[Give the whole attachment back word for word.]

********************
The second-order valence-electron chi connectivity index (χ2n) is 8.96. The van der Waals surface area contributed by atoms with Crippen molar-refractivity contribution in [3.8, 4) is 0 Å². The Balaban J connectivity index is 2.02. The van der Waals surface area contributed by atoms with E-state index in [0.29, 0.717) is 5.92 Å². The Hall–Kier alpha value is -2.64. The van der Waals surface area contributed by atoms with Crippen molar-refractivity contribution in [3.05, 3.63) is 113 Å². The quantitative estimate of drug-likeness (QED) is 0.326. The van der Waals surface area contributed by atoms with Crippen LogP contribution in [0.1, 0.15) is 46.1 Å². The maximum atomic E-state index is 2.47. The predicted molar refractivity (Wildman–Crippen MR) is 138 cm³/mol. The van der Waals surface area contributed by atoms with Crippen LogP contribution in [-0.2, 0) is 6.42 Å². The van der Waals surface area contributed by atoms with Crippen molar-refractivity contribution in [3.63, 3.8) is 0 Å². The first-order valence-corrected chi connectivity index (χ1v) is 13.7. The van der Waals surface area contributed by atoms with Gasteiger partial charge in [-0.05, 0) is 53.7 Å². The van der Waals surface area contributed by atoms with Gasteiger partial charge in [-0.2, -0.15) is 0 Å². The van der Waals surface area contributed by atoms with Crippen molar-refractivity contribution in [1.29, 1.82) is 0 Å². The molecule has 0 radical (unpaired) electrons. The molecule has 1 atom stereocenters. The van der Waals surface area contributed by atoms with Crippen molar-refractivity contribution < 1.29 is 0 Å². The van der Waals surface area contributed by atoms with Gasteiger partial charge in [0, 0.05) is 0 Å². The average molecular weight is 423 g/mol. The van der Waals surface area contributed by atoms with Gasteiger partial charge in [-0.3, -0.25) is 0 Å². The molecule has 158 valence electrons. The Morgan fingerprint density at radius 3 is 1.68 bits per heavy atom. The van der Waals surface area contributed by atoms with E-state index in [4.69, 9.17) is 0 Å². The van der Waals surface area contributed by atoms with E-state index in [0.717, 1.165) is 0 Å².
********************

The second-order valence-electron chi connectivity index (χ2n) is 8.96. The van der Waals surface area contributed by atoms with Crippen molar-refractivity contribution in [3.8, 4) is 0 Å². The Balaban J connectivity index is 2.02. The van der Waals surface area contributed by atoms with E-state index in [0.29, 0.717) is 5.92 Å². The Hall–Kier alpha value is -2.64. The van der Waals surface area contributed by atoms with Crippen molar-refractivity contribution in [3.05, 3.63) is 113 Å². The quantitative estimate of drug-likeness (QED) is 0.326. The van der Waals surface area contributed by atoms with Crippen LogP contribution in [0.1, 0.15) is 46.1 Å². The maximum atomic E-state index is 2.47. The predicted molar refractivity (Wildman–Crippen MR) is 138 cm³/mol. The van der Waals surface area contributed by atoms with Crippen LogP contribution in [-0.2, 0) is 6.42 Å². The van der Waals surface area contributed by atoms with Crippen molar-refractivity contribution in [3.63, 3.8) is 0 Å². The first-order valence-corrected chi connectivity index (χ1v) is 13.7. The van der Waals surface area contributed by atoms with Gasteiger partial charge in [-0.05, 0) is 53.7 Å². The van der Waals surface area contributed by atoms with Gasteiger partial charge in [-0.2, -0.15) is 0 Å². The van der Waals surface area contributed by atoms with Crippen molar-refractivity contribution in [1.29, 1.82) is 0 Å². The molecule has 0 radical (unpaired) electrons. The molecule has 1 atom stereocenters. The van der Waals surface area contributed by atoms with Crippen molar-refractivity contribution < 1.29 is 0 Å². The van der Waals surface area contributed by atoms with Gasteiger partial charge in [0, 0.05) is 0 Å². The average molecular weight is 423 g/mol. The van der Waals surface area contributed by atoms with Gasteiger partial charge in [-0.3, -0.25) is 0 Å². The molecule has 158 valence electrons. The Morgan fingerprint density at radius 3 is 1.68 bits per heavy atom. The van der Waals surface area contributed by atoms with E-state index in [4.69, 9.17) is 0 Å². The van der Waals surface area contributed by atoms with E-state index in [0.717, 1.165) is 0 Å².